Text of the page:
may use such an expression, was the space within the group,
and that was as clear as an estuary in a mild climate. It
really appeared as if nature had tabooed that privileged
spot, in order that the communication between the different
islands should remain open. Of course, the presence of so
many obstacles to the billows without, and indeed even to
the rake of the winds, produced smooth water within, the
slow, breath-like heaving and setting of the ceaseless ground-
swell, being the only perceptible motion to the water in

" 'Tis a very remarkable view, Stephen," said Roswell
Gardiner, " but there will be one much finer, if we can
work our way up that cone of a mountain, and stand on its
naked cap. I wish I had brought an old ensign and a
small spar along, to set up the gridiron, in honour of the
States. We're beginning to put out our feelers, old Stim-
son, and shall have 'em on far better bits of territory than
this, before the earth has gone round in its track another
hundred years."

" Well, to my notion, Captain Gar'ner," answered the
seaman, following his officer towards the base of the cone,
" Uncle Sam has got more land now than he knows what
to do with. If a body could discover a bit of ocean, or a
largish sort of a sea, there might be some use in it. Whales
are getting to be skeary, and are mostly driven off their old
grounds ; and as for the seals, you must bury yourself, craft
and all, up to the truck in ice, to get a smile from one of
their good-lookin' count'nances, as I always say."


"I'm afraid, Stephen, it is all over with the discovery
of more seas. Even the moon, they now say, is altogether
without water, having not so much as a lake or a large pond
to take a duck in."

" Without water, sir !" exclaimed Stimson, quite aghast.
" If 'tis so, sir, it must be right, since the same hand that
made the moon made this 'arth, and all it contains. But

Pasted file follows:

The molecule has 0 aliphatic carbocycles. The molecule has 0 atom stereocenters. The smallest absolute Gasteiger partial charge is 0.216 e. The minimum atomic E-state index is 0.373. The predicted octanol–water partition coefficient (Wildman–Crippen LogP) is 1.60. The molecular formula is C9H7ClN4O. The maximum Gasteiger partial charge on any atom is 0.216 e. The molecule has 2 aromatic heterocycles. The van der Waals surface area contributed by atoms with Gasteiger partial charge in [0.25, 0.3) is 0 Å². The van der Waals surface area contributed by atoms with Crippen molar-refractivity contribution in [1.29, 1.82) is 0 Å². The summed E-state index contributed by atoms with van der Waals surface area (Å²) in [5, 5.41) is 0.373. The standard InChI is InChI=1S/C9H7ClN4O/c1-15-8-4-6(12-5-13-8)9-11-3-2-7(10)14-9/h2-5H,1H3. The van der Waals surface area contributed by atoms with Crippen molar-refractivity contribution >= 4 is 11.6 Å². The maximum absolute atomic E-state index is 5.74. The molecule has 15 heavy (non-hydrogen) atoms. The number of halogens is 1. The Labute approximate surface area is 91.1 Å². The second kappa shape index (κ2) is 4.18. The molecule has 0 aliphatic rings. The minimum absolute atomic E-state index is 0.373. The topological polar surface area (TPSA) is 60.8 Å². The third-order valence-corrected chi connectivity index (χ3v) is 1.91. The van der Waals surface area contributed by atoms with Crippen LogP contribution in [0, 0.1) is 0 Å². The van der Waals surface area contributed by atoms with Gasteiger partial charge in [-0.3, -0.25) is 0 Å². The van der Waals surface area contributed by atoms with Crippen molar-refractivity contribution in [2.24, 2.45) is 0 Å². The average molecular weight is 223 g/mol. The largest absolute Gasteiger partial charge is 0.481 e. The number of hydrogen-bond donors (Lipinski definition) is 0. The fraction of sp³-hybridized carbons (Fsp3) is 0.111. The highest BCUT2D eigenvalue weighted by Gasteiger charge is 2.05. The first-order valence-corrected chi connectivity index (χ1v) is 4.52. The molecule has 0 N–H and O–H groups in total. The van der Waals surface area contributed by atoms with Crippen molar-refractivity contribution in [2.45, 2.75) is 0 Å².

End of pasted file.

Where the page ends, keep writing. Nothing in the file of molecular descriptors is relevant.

what can they do for seafaring folks in the moon, if what
you tell me, Captain Gar'ner, is the truth ?"

" They must do without them. I fancy oil and skins are
not very much in demand among the moonites, Stephen.
What's that, off here to the eastward, eh 1 East-and-by
north-half-east, or so?"

" I see what you mean, sir. It does look wonderfully like
a sail, and a sail pretty well surrounded by ice, too !"

There was no mistake in the matter. The white canvass
of a vessel was plainly visible, over a vast breadth of field-
ice, a little to the northward of the island that lay directly
opposite the cove. Although the sails of this stranger were
spread, it was plain enough he was closely beset, if not
actually jammed. From the first instant he saw the strange
craft, Koswell had not a doubt of her character. He felt
convinced it was his late consort, the Sea Lion of the Vine
yard, which had found her way to the group by means of
some hint that had fallen into Daggett's hands, if not by a
positive nautical instinct. So great had been his own suc
cess, however, and so certain did he now feel of filling up
in due season, that he cared much less for this invasion
on his privacy than he would have done a fortnight earlier.
On the contrary, it might be a good thing to have a consort
in the event of any accident occurring to his own vessel.
From the moment, then, that Gardiner felt certain of the
character of the strange sail, his policy was settled in his
own mind. It was to receive his old acquaintance with
good will, and to help fill him up too, as soon as he had
secured his own cargo, in order that they might sail for
home in company. By his aid and advice, the other schooner
might save a week in time at that most important season
of the year ; and by the experience and exertions of his
people, a whole month in filling up might readily ba


All thoughts of climbing the peak were at once aban
doned ; and, in fifteen minutes after the sail was seen,
Roswell and Stephen both came panting down to the
house ; so much easier is it to descend in this world than,
to mount. A swivel was instantly loaded and fired as a
signal ; and, jn half an hour, a boat was manned and ready.
Roswell took command himself, leaving his second mate
to look after the schooner. Stimson went with his captain,
and in less than one hour after he had first seen the strange
sail, our hero was actually pulling out of the cove, with a
view to go to her assistance. Roswell Gardiner was as
good-hearted a fellow as ever lived. He had a sufficient
regard for his own interests, as well as for those of others
entrusted to his care ; but, these main points looked after,
he would cheerfully have worked a month to relieve the
Vineyard-men from the peril that so plainly beset them.
Setting his sails the instant the boat was clear of the rocks,
away he went, then, as fast as ash and canvass could carry
him, which was at a rate but little short of eight knots in the